Rose Cuttings – December, 2007

Plan to gather fresh rose petals this spring for
an adventure in old-fashioned bead making.

Rose Petal Beads

Yes, Christmas has already passed, but for next year add this idea to your list of crafty decorations. For interesting Christmas ornaments, consider using your rose petals to make rose petal beads. They can be strewn on your tree, fastened to a wreath and woven into a garland.  At the turn of the 19th century, these types of beads were even worn as fragrant necklaces.
Be warned, making rose petal beads is a lengthy process, but your kitchen will smell good for several days. Here is how you make them:

Macerate about five gallons of fresh rose petals in a food processor. The resultant pulp should fit into a medium-sized pot. (Stainless steel is best for petals to retain fragrance.) Add approximately two cups of water — enough to cover the pulp — and simmer over very low heat for two to three hours. The pulp will become a thick paste when ready. NEVER BOIL this mixture.

After the paste cools, roll it into beads that are marble- to pearl-sized. Stick a needle through the center of each bead and allow beads to dry (with needles in place) for two weeks. I usually pin them to a bulletin board during this process. That keeps them out of the way and the needles won’t prick anyone. The beads will shrink, forming their own unique shape during this time. After the needles are removed, you can string the beads together.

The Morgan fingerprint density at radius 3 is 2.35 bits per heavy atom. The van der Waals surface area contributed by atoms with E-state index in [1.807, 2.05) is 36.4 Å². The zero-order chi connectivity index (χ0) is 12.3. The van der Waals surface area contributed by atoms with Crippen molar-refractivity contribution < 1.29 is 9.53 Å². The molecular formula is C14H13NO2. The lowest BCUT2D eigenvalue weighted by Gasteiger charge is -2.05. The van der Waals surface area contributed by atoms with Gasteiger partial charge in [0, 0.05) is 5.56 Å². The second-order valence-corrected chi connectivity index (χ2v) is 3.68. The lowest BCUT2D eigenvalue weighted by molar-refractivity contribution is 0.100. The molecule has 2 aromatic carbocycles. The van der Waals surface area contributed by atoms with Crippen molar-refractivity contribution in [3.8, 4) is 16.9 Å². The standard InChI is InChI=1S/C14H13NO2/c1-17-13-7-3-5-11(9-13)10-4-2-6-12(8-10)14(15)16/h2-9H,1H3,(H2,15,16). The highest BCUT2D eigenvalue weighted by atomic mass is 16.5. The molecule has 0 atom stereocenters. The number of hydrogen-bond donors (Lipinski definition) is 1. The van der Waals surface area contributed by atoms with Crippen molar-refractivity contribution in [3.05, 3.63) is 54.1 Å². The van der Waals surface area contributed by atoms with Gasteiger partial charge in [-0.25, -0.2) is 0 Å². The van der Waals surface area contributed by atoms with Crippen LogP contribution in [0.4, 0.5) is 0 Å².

• Add food coloring to embellish colors, since the petals will not retain their original color.  
• Select petals from your most fragrant roses to create the most fragrant beads.
• Add rose oil to increase the fragrance and add shine to the beads.
• Add ornamental spacers to create decorations in your own personal style.

About the author: Mike Shoup is the owner of the Antique Rose Emporium. Visit their Brenham and San Antonio display gardens for endless ideas on landscaping with roses. To order roses online, visit

Posted by Neil Sperry
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